The team at Hazelight Studios had quite a bit to live up to given how much hype Josef Fares, Writer and Director of A Way Out, built up for this game. Having just finished a playthrough with my twin brother (who’s living in Vancouver) I can safely say this game delivers on pretty much all the promises Josef made.
We finished our playthrough over the course of 3 sittings, given the 8 hour time delay and our busy work schedules, but we definitely would have done it on one as we became more and more engrossed in the narrative each time we sat down to play. There is such a varied amount of gameplay mechanics and challenges that, with each play, it almost felt like we were playing a different type of game.
For those of you who are unaware, A Way Out is a title that can only be played in co-op, either locally or online, as two human players are needed to complete many of the tasks you face throughout the game. That’s not to say an AI substitute wouldn’t have been able to have been used in place of a human but it’s this fact that makes A Way Out stand out from the crowd.
In the game, you choose between two lead characters, Leo or Vincent, and you must work together to carry out a variety of tasks and challenges. One which stands out in particular is, during an attempt to escape from prison, you must both shimmy, back to back, up a large ventilation shaft, and both of your button presses must be in unison to ensure you make it all the way to the top.
It was moments like these that really helped A Way Out to shine and show just how innovative this particular type of gameplay can work between two players working together to achieve the same goal.
Another nice feature that helps this game stand out is the fact that only one of you need to actually own the full title as the other player simply needs to download the ‘trial’ version of the game to allow them to be invited to be part of your playthrough. For a game that must be played in co-op, this was quite an obvious thing to allow players to do but it’s still a really nice touch that the studio allows, what is basically half the intended audience, purchase the title and play it with another individual for free.
The story sees Leo and Vincent trying to escape from prison and track down a character called Harvey who has done some shady things to really piss off both of them. Right from the get-go, the game begins to dynamically shift the screen’s layout to help you and your colleague complete various sections in the story. For the most part, the screen will be split in two, letting both players go off and explore each area at their own pace before having to meet up again at the same point in the level to complete joint challenges.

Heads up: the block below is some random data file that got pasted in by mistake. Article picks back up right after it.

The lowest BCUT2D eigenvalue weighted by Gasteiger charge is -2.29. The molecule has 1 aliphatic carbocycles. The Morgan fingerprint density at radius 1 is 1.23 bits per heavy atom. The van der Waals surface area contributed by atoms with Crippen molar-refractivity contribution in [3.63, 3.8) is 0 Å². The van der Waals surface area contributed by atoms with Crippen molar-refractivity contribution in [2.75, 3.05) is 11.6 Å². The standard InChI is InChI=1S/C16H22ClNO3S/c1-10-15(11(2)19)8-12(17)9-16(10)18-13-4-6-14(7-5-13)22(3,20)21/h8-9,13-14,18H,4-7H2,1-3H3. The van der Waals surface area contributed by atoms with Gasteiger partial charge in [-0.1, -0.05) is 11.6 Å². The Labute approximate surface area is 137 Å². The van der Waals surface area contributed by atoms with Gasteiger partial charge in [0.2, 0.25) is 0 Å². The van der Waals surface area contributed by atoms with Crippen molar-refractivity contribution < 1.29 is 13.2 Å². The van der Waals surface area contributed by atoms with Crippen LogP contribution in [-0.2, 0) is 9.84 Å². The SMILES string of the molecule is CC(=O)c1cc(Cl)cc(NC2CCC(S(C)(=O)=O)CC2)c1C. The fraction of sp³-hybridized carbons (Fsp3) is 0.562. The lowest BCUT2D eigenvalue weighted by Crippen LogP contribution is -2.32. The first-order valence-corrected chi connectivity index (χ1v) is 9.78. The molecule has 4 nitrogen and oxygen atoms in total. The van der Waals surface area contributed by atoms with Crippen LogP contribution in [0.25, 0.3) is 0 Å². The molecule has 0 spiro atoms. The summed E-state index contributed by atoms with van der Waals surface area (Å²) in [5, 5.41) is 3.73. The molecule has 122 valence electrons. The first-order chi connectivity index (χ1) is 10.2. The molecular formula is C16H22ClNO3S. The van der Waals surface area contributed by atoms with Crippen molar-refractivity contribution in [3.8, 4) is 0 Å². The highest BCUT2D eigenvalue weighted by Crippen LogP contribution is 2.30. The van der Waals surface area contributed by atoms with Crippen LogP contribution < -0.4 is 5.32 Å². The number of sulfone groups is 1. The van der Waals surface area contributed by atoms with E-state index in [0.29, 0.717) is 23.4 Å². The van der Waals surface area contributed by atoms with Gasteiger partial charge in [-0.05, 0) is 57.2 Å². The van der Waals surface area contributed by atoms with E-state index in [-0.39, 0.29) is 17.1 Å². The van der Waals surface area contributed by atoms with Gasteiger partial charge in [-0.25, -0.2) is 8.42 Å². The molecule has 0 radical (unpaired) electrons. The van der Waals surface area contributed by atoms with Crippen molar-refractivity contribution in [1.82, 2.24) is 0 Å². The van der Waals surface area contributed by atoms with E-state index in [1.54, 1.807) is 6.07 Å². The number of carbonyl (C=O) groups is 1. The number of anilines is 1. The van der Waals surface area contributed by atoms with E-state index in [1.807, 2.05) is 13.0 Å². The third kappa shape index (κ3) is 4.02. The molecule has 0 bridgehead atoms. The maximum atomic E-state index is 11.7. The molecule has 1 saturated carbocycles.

It’s not all about completing one challenge after another though as the game also has moments which allow both players to try out various mini-games within the different areas.
For example, there’s one section where my twin and I got a chance to play virtual Connect Four in a hospital waiting room as we were on our way to the next part of the story. Admittedly, this may sounds quite trivial and benign, but it was a really nice moment, even if we were actually 7000km+ apart when it happened. (For the record, I won 2 out of the 3 games.)
It’s moments like these which show off how effective A Way Out’s ‘co-op only’ mechanic really is. Visually, this is a fantastic looking game. With extremely life-like character animations, beautiful lighting and environmental design and an overall high-level of polish, A Way Out can sit right up there with other fantastic looking titles such as Far Cry 5 and Star Wars: Battlefront II.
In the end, we both found the story to be engrossing for the majority of our playthrough and the sheer amount of varied gameplay mechanics kept things fresh throughout. The team at Hazelight Studios really have created something special and, even with the many titles I review each year as part of this job, it’s one game I won’t be forgetting for quite some time.
P.S. Here’s a photo of my twin and I when I visited him last month in Vancouver.